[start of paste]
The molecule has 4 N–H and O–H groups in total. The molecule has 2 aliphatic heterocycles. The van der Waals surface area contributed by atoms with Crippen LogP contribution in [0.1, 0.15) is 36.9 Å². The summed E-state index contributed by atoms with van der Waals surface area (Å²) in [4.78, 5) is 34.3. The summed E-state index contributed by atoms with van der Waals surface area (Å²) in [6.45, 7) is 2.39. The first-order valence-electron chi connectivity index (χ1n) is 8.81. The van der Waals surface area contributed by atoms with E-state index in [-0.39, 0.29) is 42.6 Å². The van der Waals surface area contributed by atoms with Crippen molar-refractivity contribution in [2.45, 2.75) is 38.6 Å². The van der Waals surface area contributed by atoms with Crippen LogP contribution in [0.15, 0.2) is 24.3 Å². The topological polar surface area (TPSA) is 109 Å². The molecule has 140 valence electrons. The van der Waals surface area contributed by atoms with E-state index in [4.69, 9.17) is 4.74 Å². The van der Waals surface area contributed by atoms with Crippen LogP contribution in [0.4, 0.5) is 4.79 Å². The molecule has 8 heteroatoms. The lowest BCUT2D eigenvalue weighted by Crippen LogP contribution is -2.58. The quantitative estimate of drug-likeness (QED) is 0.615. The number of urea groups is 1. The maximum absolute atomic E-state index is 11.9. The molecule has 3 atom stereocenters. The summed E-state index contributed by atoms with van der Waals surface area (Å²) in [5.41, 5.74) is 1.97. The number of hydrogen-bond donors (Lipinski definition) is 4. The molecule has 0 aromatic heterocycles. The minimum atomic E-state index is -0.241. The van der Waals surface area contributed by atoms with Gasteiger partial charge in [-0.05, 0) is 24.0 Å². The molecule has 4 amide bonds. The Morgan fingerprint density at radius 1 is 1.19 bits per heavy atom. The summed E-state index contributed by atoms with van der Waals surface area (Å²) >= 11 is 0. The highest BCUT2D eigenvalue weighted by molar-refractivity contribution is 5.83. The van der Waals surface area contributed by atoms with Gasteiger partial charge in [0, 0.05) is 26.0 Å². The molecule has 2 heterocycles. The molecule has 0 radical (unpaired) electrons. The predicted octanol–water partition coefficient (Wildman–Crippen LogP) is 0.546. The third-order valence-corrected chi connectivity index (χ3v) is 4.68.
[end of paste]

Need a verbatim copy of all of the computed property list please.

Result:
The molecule has 4 N–H and O–H groups in total. The molecule has 2 aliphatic heterocycles. The van der Waals surface area contributed by atoms with Crippen LogP contribution in [0.1, 0.15) is 36.9 Å². The summed E-state index contributed by atoms with van der Waals surface area (Å²) in [4.78, 5) is 34.3. The summed E-state index contributed by atoms with van der Waals surface area (Å²) in [6.45, 7) is 2.39. The first-order valence-electron chi connectivity index (χ1n) is 8.81. The van der Waals surface area contributed by atoms with E-state index in [-0.39, 0.29) is 42.6 Å². The van der Waals surface area contributed by atoms with Crippen molar-refractivity contribution in [2.45, 2.75) is 38.6 Å². The van der Waals surface area contributed by atoms with Crippen LogP contribution in [0.15, 0.2) is 24.3 Å². The topological polar surface area (TPSA) is 109 Å². The molecule has 140 valence electrons. The van der Waals surface area contributed by atoms with E-state index in [4.69, 9.17) is 4.74 Å². The van der Waals surface area contributed by atoms with Crippen LogP contribution in [0.4, 0.5) is 4.79 Å². The molecule has 8 heteroatoms. The lowest BCUT2D eigenvalue weighted by Crippen LogP contribution is -2.58. The quantitative estimate of drug-likeness (QED) is 0.615. The number of urea groups is 1. The maximum absolute atomic E-state index is 11.9. The molecule has 3 atom stereocenters. The summed E-state index contributed by atoms with van der Waals surface area (Å²) in [5.41, 5.74) is 1.97. The number of hydrogen-bond donors (Lipinski definition) is 4. The molecule has 0 aromatic heterocycles. The minimum atomic E-state index is -0.241. The van der Waals surface area contributed by atoms with Gasteiger partial charge in [-0.05, 0) is 24.0 Å². The molecule has 4 amide bonds. The Morgan fingerprint density at radius 1 is 1.19 bits per heavy atom. The summed E-state index contributed by atoms with van der Waals surface area (Å²) >= 11 is 0. The highest BCUT2D eigenvalue weighted by molar-refractivity contribution is 5.83. The van der Waals surface area contributed by atoms with Gasteiger partial charge in [0, 0.05) is 26.0 Å². The molecule has 2 heterocycles. The molecule has 0 radical (unpaired) electrons. The predicted octanol–water partition coefficient (Wildman–Crippen LogP) is 0.546. The third-order valence-corrected chi connectivity index (χ3v) is 4.68.